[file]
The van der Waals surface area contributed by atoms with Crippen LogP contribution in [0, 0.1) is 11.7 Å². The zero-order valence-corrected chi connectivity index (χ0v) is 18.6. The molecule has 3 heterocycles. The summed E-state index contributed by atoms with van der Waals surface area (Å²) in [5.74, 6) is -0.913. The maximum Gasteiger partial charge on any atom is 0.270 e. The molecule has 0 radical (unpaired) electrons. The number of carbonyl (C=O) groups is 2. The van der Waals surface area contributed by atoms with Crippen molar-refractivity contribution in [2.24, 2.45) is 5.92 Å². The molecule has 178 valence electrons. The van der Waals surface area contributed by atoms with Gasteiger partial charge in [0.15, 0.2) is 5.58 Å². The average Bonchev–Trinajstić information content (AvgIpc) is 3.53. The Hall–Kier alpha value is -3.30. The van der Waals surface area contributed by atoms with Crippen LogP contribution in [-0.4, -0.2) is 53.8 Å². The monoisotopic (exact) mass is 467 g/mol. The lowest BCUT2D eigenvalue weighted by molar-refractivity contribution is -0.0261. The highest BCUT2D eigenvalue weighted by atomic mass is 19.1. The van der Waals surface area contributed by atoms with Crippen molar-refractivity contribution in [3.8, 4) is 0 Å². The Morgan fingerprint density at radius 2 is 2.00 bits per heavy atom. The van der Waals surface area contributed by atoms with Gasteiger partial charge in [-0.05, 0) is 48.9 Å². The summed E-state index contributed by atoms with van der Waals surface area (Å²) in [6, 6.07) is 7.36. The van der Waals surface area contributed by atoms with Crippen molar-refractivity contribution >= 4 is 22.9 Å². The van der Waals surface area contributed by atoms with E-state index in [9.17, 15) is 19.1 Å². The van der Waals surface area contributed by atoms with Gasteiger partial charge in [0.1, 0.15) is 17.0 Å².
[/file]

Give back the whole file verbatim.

The van der Waals surface area contributed by atoms with Crippen LogP contribution in [0, 0.1) is 11.7 Å². The zero-order valence-corrected chi connectivity index (χ0v) is 18.6. The molecule has 3 heterocycles. The summed E-state index contributed by atoms with van der Waals surface area (Å²) in [5.74, 6) is -0.913. The maximum Gasteiger partial charge on any atom is 0.270 e. The molecule has 0 radical (unpaired) electrons. The number of carbonyl (C=O) groups is 2. The van der Waals surface area contributed by atoms with Crippen molar-refractivity contribution in [2.24, 2.45) is 5.92 Å². The molecule has 178 valence electrons. The van der Waals surface area contributed by atoms with Gasteiger partial charge in [0.15, 0.2) is 5.58 Å². The average Bonchev–Trinajstić information content (AvgIpc) is 3.53. The Hall–Kier alpha value is -3.30. The van der Waals surface area contributed by atoms with Crippen LogP contribution in [-0.4, -0.2) is 53.8 Å². The monoisotopic (exact) mass is 467 g/mol. The lowest BCUT2D eigenvalue weighted by molar-refractivity contribution is -0.0261. The highest BCUT2D eigenvalue weighted by atomic mass is 19.1. The van der Waals surface area contributed by atoms with Crippen molar-refractivity contribution in [3.8, 4) is 0 Å². The Morgan fingerprint density at radius 2 is 2.00 bits per heavy atom. The van der Waals surface area contributed by atoms with Gasteiger partial charge in [-0.05, 0) is 48.9 Å². The summed E-state index contributed by atoms with van der Waals surface area (Å²) in [6, 6.07) is 7.36. The van der Waals surface area contributed by atoms with Crippen molar-refractivity contribution >= 4 is 22.9 Å². The van der Waals surface area contributed by atoms with E-state index in [9.17, 15) is 19.1 Å². The van der Waals surface area contributed by atoms with Gasteiger partial charge in [0.1, 0.15) is 17.0 Å².